The magistrate attempts to convince the women to return home, threatening them with silly and demeaning punishments. His attempts to disband the women fail, and his effectual control over the women illustrates how Aristophanes views the ineffectual government. This character is the target of Aristophanes’ ridicule of the governing system and represents the foolishness of the leaders.


Myrrhine is one of Lysistrata’s strongest supporters and a willing captain in her service. When her husband tries to convince her to leave, Myrrhine denies him sexual favors and teases her husband with what he is missing. Her support of Lysistrata’s scheme shifts the balance of power and marks the beginning of the men’s defeat.

Spartan Envoys

It is the Spartan envoys who finally agree to a peace.

Spartan Herald

The Spartan herald is one of the men suffering without a woman.



One of the most “shocking” aspects of the women’s actions is their disobedience to men. When the men arrive with logs and the intention of burning out the women, they tell the audience that they are shocked that the women they have nourished, and through implication spoiled, have turned on the men. In short, the women of Athens are no longer obedient to the men of Athens. Moreover, the women are willing to trade insults and even to fight, if necessary. This behavior contradicts the expected demeanor of the women. The magistrate, who represents the legal and conventional expectations of women, finds that he has no control. The women first dress him in women’s garb and then in the clothing of a corpse. The women have abandoned their traditional roles as obedient wives and daughters, and assumed a position of power.


It is sex that permits the women to seize control. The men are held captive to their carnal desires and are unable to deal with the women as they had previously. Sex is both the women’s weapon and their prize to withhold. Sex gives the women a power they would not ordinarily hold; and with the simple banding together of the women, the desire for sex leads the men to capitulate. One of the women, Myrrhine, uses her sexuality to tease her husband, and to assert her power over him. Near the end of the play, as Lysistrata tries to negotiate a peace, she uses sex to motivate the men, by parading a nude representation of reconciliation in front of the sex-deprived males. When this maneuver fails to work, Lysistrata plies the men with wine, in a ironic reversal of the traditional male effort to seduce a woman. When the men begin drinking they become even more desperate for sex, and finally agree to a truce.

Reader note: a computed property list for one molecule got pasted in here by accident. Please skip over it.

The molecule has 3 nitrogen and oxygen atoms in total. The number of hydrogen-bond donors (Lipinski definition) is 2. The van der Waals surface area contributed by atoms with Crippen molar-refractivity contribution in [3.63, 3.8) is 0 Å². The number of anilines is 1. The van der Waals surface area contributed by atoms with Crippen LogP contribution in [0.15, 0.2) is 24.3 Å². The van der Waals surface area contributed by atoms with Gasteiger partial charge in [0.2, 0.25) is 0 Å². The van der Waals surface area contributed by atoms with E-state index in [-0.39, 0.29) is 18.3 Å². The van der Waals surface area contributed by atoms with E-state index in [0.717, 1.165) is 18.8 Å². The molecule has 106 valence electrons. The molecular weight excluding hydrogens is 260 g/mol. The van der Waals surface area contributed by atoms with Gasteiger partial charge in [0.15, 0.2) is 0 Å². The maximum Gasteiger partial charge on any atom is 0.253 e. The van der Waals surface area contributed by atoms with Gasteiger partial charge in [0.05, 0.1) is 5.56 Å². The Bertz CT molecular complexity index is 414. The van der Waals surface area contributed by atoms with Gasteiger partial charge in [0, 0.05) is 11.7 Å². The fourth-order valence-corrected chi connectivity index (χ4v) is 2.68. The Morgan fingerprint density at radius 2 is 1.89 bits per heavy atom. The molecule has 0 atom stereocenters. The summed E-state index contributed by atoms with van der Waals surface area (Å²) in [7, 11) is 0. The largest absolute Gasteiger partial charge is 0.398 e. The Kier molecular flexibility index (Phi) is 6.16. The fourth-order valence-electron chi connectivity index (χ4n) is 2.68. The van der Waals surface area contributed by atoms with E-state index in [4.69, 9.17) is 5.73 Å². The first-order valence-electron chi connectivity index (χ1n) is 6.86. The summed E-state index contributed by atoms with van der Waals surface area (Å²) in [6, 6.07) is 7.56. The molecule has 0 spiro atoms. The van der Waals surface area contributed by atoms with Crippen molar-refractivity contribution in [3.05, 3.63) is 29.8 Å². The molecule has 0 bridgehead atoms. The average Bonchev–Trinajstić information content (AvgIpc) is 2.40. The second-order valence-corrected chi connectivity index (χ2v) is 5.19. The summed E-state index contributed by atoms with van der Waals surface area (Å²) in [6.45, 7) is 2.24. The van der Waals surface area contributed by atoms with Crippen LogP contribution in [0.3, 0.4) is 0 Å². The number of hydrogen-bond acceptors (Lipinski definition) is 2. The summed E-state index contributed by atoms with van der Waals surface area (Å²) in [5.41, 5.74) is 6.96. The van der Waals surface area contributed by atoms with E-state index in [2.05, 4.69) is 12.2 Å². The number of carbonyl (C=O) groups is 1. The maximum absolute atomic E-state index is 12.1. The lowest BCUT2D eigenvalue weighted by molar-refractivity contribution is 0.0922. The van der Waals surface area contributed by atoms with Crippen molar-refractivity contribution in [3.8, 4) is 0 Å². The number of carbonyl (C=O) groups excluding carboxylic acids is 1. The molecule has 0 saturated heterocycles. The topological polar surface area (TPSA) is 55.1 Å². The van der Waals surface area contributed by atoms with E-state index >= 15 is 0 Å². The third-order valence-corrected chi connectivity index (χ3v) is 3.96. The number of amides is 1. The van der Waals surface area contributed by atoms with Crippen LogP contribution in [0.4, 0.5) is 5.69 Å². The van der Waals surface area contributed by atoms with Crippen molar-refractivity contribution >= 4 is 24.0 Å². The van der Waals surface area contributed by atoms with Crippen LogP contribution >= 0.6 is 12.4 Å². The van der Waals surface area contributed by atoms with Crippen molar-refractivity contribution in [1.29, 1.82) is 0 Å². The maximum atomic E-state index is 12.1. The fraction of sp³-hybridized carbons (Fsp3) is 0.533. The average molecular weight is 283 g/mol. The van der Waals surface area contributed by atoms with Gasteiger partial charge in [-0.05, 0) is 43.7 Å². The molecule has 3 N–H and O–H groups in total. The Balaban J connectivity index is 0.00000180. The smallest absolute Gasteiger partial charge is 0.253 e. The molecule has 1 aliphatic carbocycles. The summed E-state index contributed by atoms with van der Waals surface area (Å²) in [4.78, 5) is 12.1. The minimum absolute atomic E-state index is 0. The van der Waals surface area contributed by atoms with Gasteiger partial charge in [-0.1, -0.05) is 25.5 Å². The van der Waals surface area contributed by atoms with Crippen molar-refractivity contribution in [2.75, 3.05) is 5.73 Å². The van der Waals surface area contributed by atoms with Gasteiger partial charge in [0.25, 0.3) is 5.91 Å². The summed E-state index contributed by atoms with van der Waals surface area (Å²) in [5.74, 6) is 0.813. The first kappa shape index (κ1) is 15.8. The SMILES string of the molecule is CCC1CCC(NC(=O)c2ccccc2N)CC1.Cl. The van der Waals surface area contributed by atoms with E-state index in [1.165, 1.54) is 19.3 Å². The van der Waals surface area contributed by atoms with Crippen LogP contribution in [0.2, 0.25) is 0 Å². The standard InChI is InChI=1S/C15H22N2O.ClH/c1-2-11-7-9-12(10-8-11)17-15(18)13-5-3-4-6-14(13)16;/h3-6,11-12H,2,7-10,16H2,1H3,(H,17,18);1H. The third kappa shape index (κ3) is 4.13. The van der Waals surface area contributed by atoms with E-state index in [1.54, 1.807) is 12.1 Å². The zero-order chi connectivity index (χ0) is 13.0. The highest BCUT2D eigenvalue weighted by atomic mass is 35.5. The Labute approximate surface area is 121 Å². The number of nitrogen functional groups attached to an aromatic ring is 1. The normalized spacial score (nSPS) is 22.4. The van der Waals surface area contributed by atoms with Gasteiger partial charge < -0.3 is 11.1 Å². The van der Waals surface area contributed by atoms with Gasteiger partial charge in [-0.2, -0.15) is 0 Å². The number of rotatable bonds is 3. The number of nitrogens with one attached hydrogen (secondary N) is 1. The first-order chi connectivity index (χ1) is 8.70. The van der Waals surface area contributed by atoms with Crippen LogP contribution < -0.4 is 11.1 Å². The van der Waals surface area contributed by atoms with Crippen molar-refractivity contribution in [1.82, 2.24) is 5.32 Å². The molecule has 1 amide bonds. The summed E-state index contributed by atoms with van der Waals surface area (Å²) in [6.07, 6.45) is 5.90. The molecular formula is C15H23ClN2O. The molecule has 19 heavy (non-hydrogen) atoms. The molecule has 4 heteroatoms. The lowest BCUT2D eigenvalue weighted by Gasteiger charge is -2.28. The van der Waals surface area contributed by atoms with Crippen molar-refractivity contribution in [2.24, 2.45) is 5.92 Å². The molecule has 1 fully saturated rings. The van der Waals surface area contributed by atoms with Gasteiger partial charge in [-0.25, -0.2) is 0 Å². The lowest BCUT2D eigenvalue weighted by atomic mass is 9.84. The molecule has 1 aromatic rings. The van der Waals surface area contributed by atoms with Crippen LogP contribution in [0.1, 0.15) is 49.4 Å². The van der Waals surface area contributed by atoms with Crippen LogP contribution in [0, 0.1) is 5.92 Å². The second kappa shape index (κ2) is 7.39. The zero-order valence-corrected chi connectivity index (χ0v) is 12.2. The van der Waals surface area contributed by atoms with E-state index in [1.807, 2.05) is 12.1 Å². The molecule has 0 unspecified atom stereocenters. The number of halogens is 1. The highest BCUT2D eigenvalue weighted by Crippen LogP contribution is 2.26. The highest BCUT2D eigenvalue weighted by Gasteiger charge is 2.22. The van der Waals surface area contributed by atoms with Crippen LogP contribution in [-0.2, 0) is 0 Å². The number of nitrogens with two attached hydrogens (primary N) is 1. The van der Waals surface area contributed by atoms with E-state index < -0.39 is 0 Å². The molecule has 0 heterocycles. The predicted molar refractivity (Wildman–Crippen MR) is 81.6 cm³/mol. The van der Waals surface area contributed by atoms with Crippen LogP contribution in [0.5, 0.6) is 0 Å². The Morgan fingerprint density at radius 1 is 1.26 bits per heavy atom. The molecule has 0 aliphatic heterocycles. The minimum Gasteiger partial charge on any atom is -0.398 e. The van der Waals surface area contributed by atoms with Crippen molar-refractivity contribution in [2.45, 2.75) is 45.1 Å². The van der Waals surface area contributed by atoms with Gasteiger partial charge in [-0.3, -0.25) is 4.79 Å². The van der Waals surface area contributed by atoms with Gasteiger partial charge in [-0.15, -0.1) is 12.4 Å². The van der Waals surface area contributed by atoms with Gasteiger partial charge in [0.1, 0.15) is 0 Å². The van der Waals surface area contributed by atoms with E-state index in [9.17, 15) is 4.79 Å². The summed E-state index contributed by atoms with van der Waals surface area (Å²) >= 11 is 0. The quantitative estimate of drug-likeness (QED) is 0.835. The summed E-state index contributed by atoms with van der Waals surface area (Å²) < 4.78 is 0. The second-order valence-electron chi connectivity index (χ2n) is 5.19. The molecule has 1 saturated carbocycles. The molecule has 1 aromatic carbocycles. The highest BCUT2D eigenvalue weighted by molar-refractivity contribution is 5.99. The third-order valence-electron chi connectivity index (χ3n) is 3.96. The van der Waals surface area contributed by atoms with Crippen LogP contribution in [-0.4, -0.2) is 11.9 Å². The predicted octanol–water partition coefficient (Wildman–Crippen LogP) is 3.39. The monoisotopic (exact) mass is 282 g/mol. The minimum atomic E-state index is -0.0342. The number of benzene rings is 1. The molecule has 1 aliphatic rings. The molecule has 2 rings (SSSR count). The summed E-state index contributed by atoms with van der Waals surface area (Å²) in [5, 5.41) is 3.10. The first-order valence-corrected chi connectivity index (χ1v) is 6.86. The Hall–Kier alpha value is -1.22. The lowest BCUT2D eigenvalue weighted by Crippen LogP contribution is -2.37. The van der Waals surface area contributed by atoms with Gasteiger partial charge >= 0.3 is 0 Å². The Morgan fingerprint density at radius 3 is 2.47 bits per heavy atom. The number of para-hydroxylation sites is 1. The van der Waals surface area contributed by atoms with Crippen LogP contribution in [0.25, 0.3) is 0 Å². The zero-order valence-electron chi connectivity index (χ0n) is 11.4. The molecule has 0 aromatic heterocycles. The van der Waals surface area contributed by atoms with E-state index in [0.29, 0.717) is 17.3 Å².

Strength and Weakness

Lysistrata correctly identifies the men’s weakness and uses their weakness to create a truce. The women in this play are depicted as strong and brave. They willingly stand up to the old men and to the magistrate. They refuse to be intimidated or frightened from their oath. Instead, the women readily defend their choice and the Acropolis. They understand that a war cannot be fought without money, and that if for some reason the oath to withhold sex fails to work, they will have another tool with which to bargain. Where sex proves to be the women’s strength, it is also the men’s weakness, since they will promise anything to have sex.

War and Peace

It is war that has devastated Athens. The chorus is made up of old men because there are no young men left. Those who have not been killed in the war, now in its twentieth year, are off at war. The women remain behind and must manage children and property with little assistance. Young women have no one to wed. Lysistrata says that when men return from war, even the old ones can find wives. But once their time has passed, young women will never find a husband. This is one of the injustices of war, the abandonment of the women. The Peloponnesian War provides the background for this comedy, but the subject, the tragedy that this war brought to Athens, illustrates that war victimizes everyone.



The people for whom a drama is performed. Authors usually write with an audience in mind. Aristophanes writes for an audience interested in drama as entertainment, but this is also an audience that would expect the playwright to include important lessons about life. In this case, the lesson is about an effective society and government that allows a war to continue after so many years. This comedy uses satire and humor to suggest to the audience that the men in power have not been effective in dealing with the war.